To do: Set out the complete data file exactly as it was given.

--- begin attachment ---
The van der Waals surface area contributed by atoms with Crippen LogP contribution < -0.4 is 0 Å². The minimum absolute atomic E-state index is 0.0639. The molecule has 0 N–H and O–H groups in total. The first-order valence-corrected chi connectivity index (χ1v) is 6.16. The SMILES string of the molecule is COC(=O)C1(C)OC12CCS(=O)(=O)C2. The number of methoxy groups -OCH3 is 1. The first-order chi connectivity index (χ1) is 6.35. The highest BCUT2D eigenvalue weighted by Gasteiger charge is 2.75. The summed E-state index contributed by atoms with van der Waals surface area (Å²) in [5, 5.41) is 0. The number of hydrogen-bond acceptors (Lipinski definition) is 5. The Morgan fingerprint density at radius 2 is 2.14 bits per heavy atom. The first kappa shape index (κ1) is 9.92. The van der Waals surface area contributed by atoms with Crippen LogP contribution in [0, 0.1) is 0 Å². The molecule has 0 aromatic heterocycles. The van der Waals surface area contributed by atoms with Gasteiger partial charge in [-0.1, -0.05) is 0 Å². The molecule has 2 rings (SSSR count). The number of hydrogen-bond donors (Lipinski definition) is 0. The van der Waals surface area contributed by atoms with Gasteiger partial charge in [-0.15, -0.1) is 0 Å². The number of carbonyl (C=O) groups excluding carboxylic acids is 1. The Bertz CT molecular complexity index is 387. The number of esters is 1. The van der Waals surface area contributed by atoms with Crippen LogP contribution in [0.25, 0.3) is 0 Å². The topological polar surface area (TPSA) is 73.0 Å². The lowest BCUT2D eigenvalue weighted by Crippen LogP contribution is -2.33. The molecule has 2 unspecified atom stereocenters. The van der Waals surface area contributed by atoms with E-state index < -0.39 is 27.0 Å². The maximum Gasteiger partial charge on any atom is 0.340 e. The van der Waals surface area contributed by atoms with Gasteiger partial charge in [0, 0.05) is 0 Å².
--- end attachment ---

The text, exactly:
The van der Waals surface area contributed by atoms with Crippen LogP contribution < -0.4 is 0 Å². The minimum absolute atomic E-state index is 0.0639. The molecule has 0 N–H and O–H groups in total. The first-order valence-corrected chi connectivity index (χ1v) is 6.16. The SMILES string of the molecule is COC(=O)C1(C)OC12CCS(=O)(=O)C2. The number of methoxy groups -OCH3 is 1. The first-order chi connectivity index (χ1) is 6.35. The highest BCUT2D eigenvalue weighted by Gasteiger charge is 2.75. The summed E-state index contributed by atoms with van der Waals surface area (Å²) in [5, 5.41) is 0. The number of hydrogen-bond acceptors (Lipinski definition) is 5. The Morgan fingerprint density at radius 2 is 2.14 bits per heavy atom. The first kappa shape index (κ1) is 9.92. The van der Waals surface area contributed by atoms with Crippen LogP contribution in [0, 0.1) is 0 Å². The molecule has 0 aromatic heterocycles. The van der Waals surface area contributed by atoms with Gasteiger partial charge in [-0.1, -0.05) is 0 Å². The molecule has 2 rings (SSSR count). The number of hydrogen-bond donors (Lipinski definition) is 0. The van der Waals surface area contributed by atoms with Gasteiger partial charge in [-0.15, -0.1) is 0 Å². The number of carbonyl (C=O) groups excluding carboxylic acids is 1. The Bertz CT molecular complexity index is 387. The number of esters is 1. The van der Waals surface area contributed by atoms with Crippen LogP contribution in [0.25, 0.3) is 0 Å². The topological polar surface area (TPSA) is 73.0 Å². The lowest BCUT2D eigenvalue weighted by Crippen LogP contribution is -2.33. The molecule has 2 unspecified atom stereocenters. The van der Waals surface area contributed by atoms with E-state index < -0.39 is 27.0 Å². The maximum Gasteiger partial charge on any atom is 0.340 e. The van der Waals surface area contributed by atoms with Gasteiger partial charge in [0, 0.05) is 0 Å².